Visual support from within the contact centre. Or: from ‘I hear what you're saying’ to ‘I see what you mean’. The Video Assistant is on the rise.
''Customer contact employees now sometimes feel like they are calling with a blindfold on,'' states Joost Dijkhuis from Pegamento. Dijkhuis is the creator of the Video Assistant, and Pegamento is a digital service provider that provides smart customer contact solutions to businesses. ''A customer explains what kind of central heating boiler they have or which lights on the internet router are on (or off), but often a verbal description creates noise on the line. The Video Assistant can prevent this. The customer service representative can then explain that the water pressure is too low and how the customer can adjust it, or they can explain how to reset the router.
Using video for customer contact is not new, of course, but there are many more applications than people realise. ''During corona, we saw that more and more companies started video calling, for example when holding a mortgage advice meeting or other type of advice consultation,'' says Dijkhuis. ''But with a Video Assistant, you can do much more, without the disadvantages of classic video calling.''
For instance, with Pegamento's Video Assistant, you don't have to call from a phone number, and the customer service representatives themselves do not appear on screen, as with FaceTime and WhatsApp, for example. Customers also do not need a separate app for the Video Assistant.
Intuitive and functional
So how does it work? If video contact proves necessary during a phone or chat conversation, the customer service employee can send a text message to the customer. ''It all works very intuitively for the employees,'' Dijkhuis explains. ''If recipients then click on a link and agree to camera access, a screen opens and the employee can see what the camera is focused on. The employee can then, for example, take a picture of the situation and send it back to the user with some illustrations, arrows, and/or text.''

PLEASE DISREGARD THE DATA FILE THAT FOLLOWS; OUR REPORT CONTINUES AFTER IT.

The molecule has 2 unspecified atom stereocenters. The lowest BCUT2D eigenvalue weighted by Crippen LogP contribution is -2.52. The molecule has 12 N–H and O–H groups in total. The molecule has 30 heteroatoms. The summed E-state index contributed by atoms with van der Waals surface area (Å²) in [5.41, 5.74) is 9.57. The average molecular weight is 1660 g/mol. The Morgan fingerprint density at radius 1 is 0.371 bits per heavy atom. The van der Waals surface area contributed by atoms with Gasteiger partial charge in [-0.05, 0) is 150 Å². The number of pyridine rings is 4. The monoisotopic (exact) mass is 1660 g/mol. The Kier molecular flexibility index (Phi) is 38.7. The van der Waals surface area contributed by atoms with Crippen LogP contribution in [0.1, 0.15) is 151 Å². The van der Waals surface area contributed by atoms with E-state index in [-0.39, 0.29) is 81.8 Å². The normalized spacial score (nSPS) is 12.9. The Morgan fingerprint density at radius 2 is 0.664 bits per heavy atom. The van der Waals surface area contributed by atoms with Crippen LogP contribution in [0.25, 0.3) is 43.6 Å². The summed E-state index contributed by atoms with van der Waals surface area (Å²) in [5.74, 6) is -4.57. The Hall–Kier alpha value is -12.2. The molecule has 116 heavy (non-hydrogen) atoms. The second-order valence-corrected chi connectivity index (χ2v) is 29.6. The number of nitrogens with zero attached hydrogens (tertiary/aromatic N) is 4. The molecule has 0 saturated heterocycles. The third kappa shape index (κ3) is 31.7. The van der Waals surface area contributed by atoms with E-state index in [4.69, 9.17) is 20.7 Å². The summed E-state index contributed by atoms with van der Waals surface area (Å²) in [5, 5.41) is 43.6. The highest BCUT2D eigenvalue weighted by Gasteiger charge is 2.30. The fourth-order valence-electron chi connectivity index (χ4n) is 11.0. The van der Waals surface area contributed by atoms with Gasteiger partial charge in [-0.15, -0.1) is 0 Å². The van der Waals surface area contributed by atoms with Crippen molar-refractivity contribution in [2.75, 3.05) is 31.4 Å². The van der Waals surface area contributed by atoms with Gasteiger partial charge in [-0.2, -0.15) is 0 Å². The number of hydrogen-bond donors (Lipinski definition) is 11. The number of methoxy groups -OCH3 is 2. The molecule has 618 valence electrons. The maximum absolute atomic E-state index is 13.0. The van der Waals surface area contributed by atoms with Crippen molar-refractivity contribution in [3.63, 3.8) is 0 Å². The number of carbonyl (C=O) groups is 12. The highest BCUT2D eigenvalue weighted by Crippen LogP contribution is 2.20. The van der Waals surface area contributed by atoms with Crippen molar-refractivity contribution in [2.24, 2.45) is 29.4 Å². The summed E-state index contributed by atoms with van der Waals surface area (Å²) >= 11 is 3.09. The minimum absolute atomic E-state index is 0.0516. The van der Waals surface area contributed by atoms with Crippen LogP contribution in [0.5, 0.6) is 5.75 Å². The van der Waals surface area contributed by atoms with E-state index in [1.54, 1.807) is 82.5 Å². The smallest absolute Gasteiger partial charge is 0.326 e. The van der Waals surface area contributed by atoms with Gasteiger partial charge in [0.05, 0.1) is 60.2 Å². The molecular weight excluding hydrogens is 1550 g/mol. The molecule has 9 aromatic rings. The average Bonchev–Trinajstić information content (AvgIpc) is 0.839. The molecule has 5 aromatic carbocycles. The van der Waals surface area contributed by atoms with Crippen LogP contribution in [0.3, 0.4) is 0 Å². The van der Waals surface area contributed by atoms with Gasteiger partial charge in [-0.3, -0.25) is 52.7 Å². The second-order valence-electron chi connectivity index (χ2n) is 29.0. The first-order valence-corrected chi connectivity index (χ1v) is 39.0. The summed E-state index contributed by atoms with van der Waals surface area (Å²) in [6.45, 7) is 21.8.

There are numerous conceivable applications for the Video Assistant. For example, housing associations can use it to get an initial impression of a tenant's situation. ''That way, highly paid technicians don't first have to go to a house to see what's going on; they can make one less site visit. Moreover, after such a visual glimpse, they can also immediately see what they need to take with them. That saves a lot of kilometres'', Dijkhuis explains.
Employees of insurance companies can also use the Video Assistant, for example to make an initial assessment of a claim. ''In case of transport damage, or in the case of damage inside a home, the insurer is contacted quickly. They can use the Video Assistant to see what has happened right away.''
And, perhaps most importantly, both customer satisfaction and employee satisfaction go up. ''The Video Assistant is a simple and functional tool that directly improves mutual understanding'', says Dijkhuis. We see that the number of first-time fixes goes up, that conversations are shorter, and that ultimately you do not have to solve problems on site as often. It is therefore also a sustainable solution. Last week, someone said to me: if I had had that Video Assistant, I wouldn't have had to drive from Zeist to Groningen for nothing the other day."
This interview was facilitated by the Customer Service Federation (Klantenservice Federatie).
Free: Give 'eyes' to your customer service
Want to know more about the Video Assistant? Read all about it in the free white paper.